There were two big winners in the American election held on Tuesday, November 8, 2016. Donald Trump was of course elected president in what was clearly a surprising outcome.
Maybe not so surprising, the other big winner was marijuana.
Three states that voted in favor of Hillary Clinton for president — Massachusetts, California and Nevada — also legalized the use of recreational Marijuana through referendum votes.
Another Clinton state, Maine, also appears to have made a similar move in its initiative ballot. Though marijuana activists have declared victory, there were only a few thousand votes separating the ‘no’ and ‘yes’ sides on the ballot which has not yet been fully counted.
They join five other jurisdictions that have already legalized recreational marijuana — Colorado, Alaska, Washington, Oregon and the District of Columbia,
Arizona which voted for Trump rejected a similar initiative with 52% of the people voting against legalizing recreational use.
In addition three states approved marijuana for medical use — North Dakota, Arkansas and Florida.
Currently the federal government prohibits the recreational use of marijuana but many believe due to the size of California’s population, its decision to legalize will put pressure on the federal government to change its position.
Though there will be disagreements on marijuana’s legalization, my biggest concern is the messaging associated with legalization is far more dangerous than changing the laws.
It often argues that Marijuana is a ‘safe’ drug. This leaves the impression, particularly for teens, that there are no dangers associated with smoking cannabis.
Recent studies are showing that far from being a ‘safe’ drug, marijuana is one of the most dangerous drugs because of the potentially deadly and long-lasting impact it has on a person’s brain. This is compounded by dramatic increases in Marijuana’s potency in recent years.
These studies also show the danger is more pronounced for teens who use the drug.
Less that three weeks before the American election, Danish researchers concluded that regular Marijuana usage increased a person’s chances of contracting schizophrenia by 5.2 times over a person who does not use the drug.
Schizophrenia is a mental disorder that can result in abnormal social behavior and cause people to lose touch with reality through hallucinations, delusions and paranoia.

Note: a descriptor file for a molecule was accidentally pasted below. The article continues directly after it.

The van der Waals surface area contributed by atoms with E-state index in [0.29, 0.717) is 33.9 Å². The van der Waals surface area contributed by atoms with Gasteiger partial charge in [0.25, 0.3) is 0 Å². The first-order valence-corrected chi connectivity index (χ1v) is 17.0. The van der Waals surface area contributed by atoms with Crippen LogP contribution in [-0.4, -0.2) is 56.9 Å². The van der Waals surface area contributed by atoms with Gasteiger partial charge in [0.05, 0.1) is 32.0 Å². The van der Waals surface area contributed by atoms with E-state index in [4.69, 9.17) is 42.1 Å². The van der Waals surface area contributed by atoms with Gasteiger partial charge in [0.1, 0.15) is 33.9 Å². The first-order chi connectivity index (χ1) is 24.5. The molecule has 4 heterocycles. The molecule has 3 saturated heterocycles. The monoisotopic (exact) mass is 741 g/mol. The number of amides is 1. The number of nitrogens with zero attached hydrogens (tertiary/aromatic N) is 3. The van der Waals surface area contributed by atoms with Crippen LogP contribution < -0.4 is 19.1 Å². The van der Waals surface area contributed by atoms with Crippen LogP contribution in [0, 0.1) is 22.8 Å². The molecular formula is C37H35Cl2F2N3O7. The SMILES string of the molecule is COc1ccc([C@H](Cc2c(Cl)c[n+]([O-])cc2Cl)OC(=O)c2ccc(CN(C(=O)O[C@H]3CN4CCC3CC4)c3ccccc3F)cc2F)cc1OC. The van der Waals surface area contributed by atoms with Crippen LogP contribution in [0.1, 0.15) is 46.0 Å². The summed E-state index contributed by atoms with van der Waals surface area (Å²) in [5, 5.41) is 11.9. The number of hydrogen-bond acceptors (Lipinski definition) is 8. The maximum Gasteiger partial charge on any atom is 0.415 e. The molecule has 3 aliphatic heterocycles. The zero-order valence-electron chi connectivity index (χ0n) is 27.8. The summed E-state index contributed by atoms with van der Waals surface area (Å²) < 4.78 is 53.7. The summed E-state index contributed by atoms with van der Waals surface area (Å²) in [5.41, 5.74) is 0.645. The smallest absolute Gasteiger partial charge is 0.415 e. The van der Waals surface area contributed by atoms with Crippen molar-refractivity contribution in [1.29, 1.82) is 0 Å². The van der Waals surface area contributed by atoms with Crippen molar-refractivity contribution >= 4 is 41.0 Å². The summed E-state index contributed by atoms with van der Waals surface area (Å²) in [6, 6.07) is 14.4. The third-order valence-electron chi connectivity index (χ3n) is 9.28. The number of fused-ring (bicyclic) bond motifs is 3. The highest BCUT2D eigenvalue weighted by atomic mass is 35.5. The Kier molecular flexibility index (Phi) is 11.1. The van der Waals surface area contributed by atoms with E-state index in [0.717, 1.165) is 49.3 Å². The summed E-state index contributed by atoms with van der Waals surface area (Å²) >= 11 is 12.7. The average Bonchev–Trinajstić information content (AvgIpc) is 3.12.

They also concluded there was a greater chance of contracting this mental disorder through marijuana than through the usage of amphetamines and hallucinogenic drugs that only increased a person’s chances of contracting schizophrenia by 1.24 times and 1.9 times respectively.
The researchers from Copenhagen’s University Hospital’s Mental Health Centre came to this conclusion after studying the records of 3.1 million patients.
Of course this information is not new. Numerous studies (here, here, here and here as examples) have shown the devastating impact Marijuana can have on a person’s brain and have also connected it with schizophrenia.
However, activists have shrugged off this connection stating the higher rates of schizophrenia are due to people with the condition using Marijuana to deal with their mental health issues.
The Danish researchers said their research showed this was not the case. They found that the children of pregnant women who smoked marijuana were six times more likely to have schizophrenia than those whose mothers didn’t.
These babies were clearly not taking the drug to deal with a pre-existing condition.
Despite these studies warning about Marijuana, it is hard to explain what is happening as society condemns cigarette smoking while at the same time labeling marijuana a safe drug.
Some may call it a delusion.
For this reason God will send upon them a deluding influence so that they will believe what is false. (2 Thessalonians 2:11 NASV)
- Cannabis users five times more likely to develop schizophrenia than someone who has never smoked it: Daily Mail
- Marijuana wins big on election night: Washington Post